Ontinyent – Estadio Municipal El Clariano

For every Real Madrid or FC Barcelona, there are one hundred clubs like Ontinyent Club de Fútbol. They are consigned to spend the majority of their time in the semi-professional third and fourth tiers, holding on to the hope that they might just get a year or two in La Segunda. That, in essence, was an outline of Ontinyent CF’s history. Now let’s add some colour.

The current club crest & stadium, but not Ontinyent’s first

Ontinyent is a small town in the mountainous Serra Grossa region of the Comunidad Valenciana. Organised football had been played in the town since the early 1920s and the first senior team, Club Deportivo Onteniente was formed in 1923. The club played their matches at Camp de La Farinera, a privately owned field built on the site of an old flour mill on the banks of the Rio Clariano. On 30 March 1931, CD Onteniente merged with CD Ideal to form Onteniente Foot-ball Club. After the Civil War, the club made steady progress, and with the help of a squad of players from far & wide, reached the Tercera in 1943. The reorganisation of the league presented the club with the problem of increased expenses, and with debts already high, they withdrew from the competition. Sanctioned by the Valencian Federation, the club was banned from official competition until 1947, when under the name of Peña Deportiva Ideal, it rejoined.

Camp de La Farinera in 1947

Throughout this time, the Camp de La Farinera (also known as the Campo de Deportes El Clariano) continued to serve as home, but its basic facilities led to a campaign to build a new, multi-sports facility. The municipality had originally looked at refurbishing La Farinera, but was unable to reach an agreement with the landowners. So in June 1950, following a donation of land and money from local businessmen, the municipality stumped up 320,000 pesetas to build a new stadium to the east of the town, on the road to neighbouring Albaida.

El Clariano soon after opening in 1951

The new stadium was named El Clariano and was opened by General José Moscardó on 10 January 1951 with a friendly match against Valencia CF. It featured a half-length propped roofed grandstand on the west side and a narrow terrace opposite. Two ornate sets of gates were built at the north and east ends whilst a bell tower stood in the northeast corner. Pena Deportiva Ideal changed their name to Onteniente Peña Ideal and finally reached the Tercera in 1955. Under the new name of Onteniente Club de Fútbol, results gradually improved with the club finishing runners-up to Olimpic de Xativa in 1960-61, but lost out to Burgos CF in the playoffs. The Tercera championship was secured two years later and after playoff victories over SD Eibar and CD Hispana, so was promotion to La Segunda.

El Clariano got itself a new stand in the 1970’s, but no Segunda football

Before they could debut in the southern section of La Segunda, El Clariano required some work, so the municipality constructed an open terrace at the southern end of the ground. That first 1963-64 season saw the club finish a creditable tenth, losing just one match at El Clariano. The following 65-66 season proved much more difficult and the club eventually finished 15th and was relegated. Three years later and Onteniente was back in a nationwide La Segunda and this time stayed in La Segunda for three seasons, finishing ninth in 1969-70. Relegation followed, however, a season later and whilst the west side of the stadium was redeveloped in 1973 with the building of a full-length tribuna, the club has never managed to return to the second tier.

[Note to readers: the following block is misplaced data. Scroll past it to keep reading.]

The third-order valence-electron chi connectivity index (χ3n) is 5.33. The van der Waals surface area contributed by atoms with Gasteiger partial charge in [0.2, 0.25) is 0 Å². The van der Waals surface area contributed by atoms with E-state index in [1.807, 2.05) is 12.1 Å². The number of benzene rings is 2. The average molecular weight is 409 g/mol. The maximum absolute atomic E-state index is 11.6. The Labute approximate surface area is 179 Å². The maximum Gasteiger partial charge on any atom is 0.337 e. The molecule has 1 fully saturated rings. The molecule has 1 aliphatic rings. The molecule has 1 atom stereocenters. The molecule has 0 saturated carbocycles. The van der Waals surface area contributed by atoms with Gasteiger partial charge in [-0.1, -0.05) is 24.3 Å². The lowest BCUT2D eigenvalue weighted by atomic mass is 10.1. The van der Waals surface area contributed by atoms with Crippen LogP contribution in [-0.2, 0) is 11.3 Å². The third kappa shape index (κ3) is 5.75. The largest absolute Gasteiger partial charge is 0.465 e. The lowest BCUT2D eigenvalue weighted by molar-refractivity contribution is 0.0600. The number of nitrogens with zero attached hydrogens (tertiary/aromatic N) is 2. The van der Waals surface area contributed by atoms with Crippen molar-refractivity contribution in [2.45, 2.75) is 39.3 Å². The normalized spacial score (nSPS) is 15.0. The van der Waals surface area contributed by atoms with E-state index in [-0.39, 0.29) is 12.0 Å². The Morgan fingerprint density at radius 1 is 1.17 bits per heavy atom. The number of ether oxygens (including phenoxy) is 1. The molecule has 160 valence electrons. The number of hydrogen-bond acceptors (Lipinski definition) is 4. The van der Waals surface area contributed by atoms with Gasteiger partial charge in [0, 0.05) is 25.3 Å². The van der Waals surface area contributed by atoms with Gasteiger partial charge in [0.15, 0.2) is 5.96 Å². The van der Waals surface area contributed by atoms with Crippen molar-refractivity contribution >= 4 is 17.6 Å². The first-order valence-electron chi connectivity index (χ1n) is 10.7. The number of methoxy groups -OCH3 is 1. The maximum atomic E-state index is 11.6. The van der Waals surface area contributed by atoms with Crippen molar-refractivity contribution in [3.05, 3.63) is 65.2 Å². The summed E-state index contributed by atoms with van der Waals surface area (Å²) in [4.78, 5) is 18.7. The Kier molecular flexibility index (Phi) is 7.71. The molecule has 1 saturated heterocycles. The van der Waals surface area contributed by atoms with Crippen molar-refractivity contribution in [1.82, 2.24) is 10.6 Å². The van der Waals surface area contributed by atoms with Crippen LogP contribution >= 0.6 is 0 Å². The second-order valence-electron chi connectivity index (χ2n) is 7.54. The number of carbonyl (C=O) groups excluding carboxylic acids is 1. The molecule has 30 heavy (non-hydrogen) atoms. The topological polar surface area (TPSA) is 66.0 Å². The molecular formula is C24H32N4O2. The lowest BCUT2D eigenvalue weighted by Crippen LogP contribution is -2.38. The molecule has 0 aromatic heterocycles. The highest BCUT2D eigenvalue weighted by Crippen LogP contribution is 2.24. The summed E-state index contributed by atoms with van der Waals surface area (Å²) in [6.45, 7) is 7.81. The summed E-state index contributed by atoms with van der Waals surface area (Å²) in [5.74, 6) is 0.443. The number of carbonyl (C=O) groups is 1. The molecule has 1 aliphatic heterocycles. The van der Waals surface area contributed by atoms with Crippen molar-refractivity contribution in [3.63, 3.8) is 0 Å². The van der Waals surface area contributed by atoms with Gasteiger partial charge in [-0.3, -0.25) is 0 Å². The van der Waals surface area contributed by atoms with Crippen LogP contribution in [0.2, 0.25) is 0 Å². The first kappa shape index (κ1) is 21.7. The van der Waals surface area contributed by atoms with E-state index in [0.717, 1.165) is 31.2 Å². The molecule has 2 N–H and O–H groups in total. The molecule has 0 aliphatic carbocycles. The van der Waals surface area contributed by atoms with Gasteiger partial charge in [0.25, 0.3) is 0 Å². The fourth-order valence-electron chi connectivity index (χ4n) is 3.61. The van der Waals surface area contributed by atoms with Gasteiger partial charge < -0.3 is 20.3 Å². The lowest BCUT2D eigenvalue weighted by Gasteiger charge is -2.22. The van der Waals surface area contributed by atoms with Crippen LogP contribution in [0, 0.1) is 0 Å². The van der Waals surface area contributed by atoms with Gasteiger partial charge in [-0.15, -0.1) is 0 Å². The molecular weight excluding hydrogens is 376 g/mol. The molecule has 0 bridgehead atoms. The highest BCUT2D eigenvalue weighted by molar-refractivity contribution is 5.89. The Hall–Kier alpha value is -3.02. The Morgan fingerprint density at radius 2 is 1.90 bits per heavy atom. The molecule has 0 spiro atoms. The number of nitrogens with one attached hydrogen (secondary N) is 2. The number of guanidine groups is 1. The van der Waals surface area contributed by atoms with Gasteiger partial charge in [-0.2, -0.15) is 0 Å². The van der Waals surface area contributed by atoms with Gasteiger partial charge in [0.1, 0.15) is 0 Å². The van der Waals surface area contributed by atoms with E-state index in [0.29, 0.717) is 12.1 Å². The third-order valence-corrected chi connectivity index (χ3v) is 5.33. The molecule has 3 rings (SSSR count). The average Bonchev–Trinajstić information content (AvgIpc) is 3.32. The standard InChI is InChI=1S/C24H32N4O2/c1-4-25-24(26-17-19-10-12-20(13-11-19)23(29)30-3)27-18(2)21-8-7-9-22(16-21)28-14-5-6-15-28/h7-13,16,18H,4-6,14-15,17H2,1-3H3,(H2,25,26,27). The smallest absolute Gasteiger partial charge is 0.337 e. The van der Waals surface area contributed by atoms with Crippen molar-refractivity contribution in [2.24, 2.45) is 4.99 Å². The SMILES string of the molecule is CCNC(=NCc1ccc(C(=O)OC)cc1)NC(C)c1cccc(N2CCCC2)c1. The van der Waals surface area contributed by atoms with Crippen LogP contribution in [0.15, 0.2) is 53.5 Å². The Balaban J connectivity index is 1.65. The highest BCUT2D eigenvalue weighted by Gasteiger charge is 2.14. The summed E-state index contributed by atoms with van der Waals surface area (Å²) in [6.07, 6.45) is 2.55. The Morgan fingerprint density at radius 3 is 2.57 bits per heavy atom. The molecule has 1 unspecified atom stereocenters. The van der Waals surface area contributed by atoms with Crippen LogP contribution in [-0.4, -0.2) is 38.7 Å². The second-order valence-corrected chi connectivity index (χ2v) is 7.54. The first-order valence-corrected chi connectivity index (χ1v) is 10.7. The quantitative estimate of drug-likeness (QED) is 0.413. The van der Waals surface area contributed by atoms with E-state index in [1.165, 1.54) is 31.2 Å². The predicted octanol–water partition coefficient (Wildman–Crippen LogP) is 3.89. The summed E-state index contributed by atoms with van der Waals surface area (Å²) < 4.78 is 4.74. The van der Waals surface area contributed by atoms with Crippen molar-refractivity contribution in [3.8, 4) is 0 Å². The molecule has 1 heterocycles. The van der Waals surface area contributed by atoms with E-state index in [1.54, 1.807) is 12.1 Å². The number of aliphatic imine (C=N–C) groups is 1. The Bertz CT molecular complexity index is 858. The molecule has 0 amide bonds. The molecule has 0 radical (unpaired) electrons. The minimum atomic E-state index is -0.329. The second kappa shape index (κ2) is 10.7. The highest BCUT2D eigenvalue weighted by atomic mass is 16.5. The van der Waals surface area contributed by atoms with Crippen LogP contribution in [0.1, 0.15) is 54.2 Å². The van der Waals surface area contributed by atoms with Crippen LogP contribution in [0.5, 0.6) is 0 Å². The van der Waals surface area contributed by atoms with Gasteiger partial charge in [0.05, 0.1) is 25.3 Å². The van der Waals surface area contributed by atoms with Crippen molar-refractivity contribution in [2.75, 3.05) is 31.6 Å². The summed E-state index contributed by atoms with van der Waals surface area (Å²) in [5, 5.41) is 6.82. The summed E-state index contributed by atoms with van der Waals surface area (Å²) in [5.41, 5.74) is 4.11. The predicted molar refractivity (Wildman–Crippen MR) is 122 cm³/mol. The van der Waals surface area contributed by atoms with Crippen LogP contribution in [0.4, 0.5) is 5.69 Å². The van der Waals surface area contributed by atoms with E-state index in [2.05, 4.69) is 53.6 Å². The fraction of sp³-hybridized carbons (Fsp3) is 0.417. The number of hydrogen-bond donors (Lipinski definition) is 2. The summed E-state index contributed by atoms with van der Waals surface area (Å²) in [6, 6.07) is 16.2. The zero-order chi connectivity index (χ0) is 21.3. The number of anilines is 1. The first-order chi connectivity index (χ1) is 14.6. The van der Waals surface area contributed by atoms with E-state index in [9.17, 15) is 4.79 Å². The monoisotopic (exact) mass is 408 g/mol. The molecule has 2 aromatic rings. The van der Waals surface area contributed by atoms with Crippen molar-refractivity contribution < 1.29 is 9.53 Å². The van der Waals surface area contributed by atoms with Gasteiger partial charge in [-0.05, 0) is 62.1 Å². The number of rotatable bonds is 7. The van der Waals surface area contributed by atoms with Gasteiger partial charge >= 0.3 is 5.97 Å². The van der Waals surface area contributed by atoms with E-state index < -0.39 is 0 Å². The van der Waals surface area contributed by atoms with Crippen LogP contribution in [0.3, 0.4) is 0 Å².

Lights, Tower, Action

The club has spent 30 of the past 45 seasons in the Tercera. It changed its name in 1995 to the Valenciana version, Ontinyent Club de Fútbol and that decade also saw floodlights erected for the first time. El Clariano was refurbished in 2000 with the main stand reseated, whilst the southern terrace was removed. The club had three spells in Segunda B during the 1970’s & 1990s and returned to this level for the 2007-08 season. The 2009-10 season saw the club have its most successful season in nearly forty years when finishing third in Group III of Segunda B. In the playoffs, Ontinyent eliminated CD Guadalajara and SD Eibar before losing in the final minute of their away tie with Alcorcón. Things began to unravel midway through the 2012-13 season, with the club just avoiding relegation. There would be no escape a year later with Ontinyent finishing adrift at the foot of the table. The club’s financial difficulties continued, and whilst promotion back to Segunda B was achieved in 2017, it didn’t keep the wolf from the door for long. Eventually, Ontinyent CF was wound up on 29 March 2019, with debts in excess of €1m.

It’s 2010 and El Clariano has lasted the pace

El Clariano is a delightful enclosure, that is simple and pristine. The main feature, the west Tribuna, is bedecked with six rows of pale blue seats that sit eight feet above pitch level. The rear two rows are arranged into palcos or pens of eight free-standing seats. Despite its smart appearance, it is an old design, with the tell-tell signs being just the one central access point for spectators and the low dark changing facilities beneath the stand.

El Clariano – An uncomplicated joy.

The northern end still has the bell tower and triple-arched gateway, whilst the east terrace is still divided into two sections, at the centre of which stands the double-arched gateway. One wonders how much of the stadium would remain if a club from Ontinyent reached La Segunda? In an era of identikit stadiums, El Clariano is an uncomplicated joy.


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